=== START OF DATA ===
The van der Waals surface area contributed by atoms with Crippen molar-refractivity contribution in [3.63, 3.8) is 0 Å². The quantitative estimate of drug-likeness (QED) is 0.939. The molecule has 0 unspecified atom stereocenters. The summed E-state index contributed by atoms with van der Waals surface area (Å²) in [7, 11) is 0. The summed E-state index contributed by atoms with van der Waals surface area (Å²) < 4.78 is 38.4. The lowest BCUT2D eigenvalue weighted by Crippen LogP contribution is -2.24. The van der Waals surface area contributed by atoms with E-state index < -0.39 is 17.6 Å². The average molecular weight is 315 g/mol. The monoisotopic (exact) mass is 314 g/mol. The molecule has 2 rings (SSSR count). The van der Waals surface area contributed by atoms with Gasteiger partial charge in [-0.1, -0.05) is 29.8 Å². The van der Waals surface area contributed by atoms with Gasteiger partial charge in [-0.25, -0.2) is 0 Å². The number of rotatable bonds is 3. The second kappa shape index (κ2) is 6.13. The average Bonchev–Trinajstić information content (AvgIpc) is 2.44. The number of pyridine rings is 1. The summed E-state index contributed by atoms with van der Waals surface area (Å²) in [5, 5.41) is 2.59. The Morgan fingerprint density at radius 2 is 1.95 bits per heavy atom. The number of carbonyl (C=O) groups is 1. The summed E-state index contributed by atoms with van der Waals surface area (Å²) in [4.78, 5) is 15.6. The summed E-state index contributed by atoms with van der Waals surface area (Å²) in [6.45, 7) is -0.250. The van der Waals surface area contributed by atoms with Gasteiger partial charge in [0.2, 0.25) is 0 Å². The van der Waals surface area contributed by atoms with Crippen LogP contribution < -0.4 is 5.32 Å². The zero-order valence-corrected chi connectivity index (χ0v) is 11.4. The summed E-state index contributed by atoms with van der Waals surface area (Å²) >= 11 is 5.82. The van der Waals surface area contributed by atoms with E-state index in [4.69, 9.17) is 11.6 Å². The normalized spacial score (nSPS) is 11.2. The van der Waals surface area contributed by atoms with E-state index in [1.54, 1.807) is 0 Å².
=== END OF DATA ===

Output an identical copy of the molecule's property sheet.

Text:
The van der Waals surface area contributed by atoms with Crippen molar-refractivity contribution in [3.63, 3.8) is 0 Å². The quantitative estimate of drug-likeness (QED) is 0.939. The molecule has 0 unspecified atom stereocenters. The summed E-state index contributed by atoms with van der Waals surface area (Å²) in [7, 11) is 0. The summed E-state index contributed by atoms with van der Waals surface area (Å²) < 4.78 is 38.4. The lowest BCUT2D eigenvalue weighted by Crippen LogP contribution is -2.24. The van der Waals surface area contributed by atoms with E-state index < -0.39 is 17.6 Å². The average molecular weight is 315 g/mol. The monoisotopic (exact) mass is 314 g/mol. The molecule has 2 rings (SSSR count). The van der Waals surface area contributed by atoms with Gasteiger partial charge in [-0.1, -0.05) is 29.8 Å². The van der Waals surface area contributed by atoms with Gasteiger partial charge in [-0.25, -0.2) is 0 Å². The number of rotatable bonds is 3. The second kappa shape index (κ2) is 6.13. The average Bonchev–Trinajstić information content (AvgIpc) is 2.44. The number of pyridine rings is 1. The summed E-state index contributed by atoms with van der Waals surface area (Å²) in [5, 5.41) is 2.59. The Morgan fingerprint density at radius 2 is 1.95 bits per heavy atom. The number of carbonyl (C=O) groups is 1. The summed E-state index contributed by atoms with van der Waals surface area (Å²) in [4.78, 5) is 15.6. The summed E-state index contributed by atoms with van der Waals surface area (Å²) in [6.45, 7) is -0.250. The van der Waals surface area contributed by atoms with Gasteiger partial charge in [0.2, 0.25) is 0 Å². The van der Waals surface area contributed by atoms with Crippen LogP contribution < -0.4 is 5.32 Å². The zero-order valence-corrected chi connectivity index (χ0v) is 11.4. The summed E-state index contributed by atoms with van der Waals surface area (Å²) >= 11 is 5.82. The van der Waals surface area contributed by atoms with E-state index in [4.69, 9.17) is 11.6 Å². The normalized spacial score (nSPS) is 11.2. The van der Waals surface area contributed by atoms with E-state index in [1.54, 1.807) is 0 Å².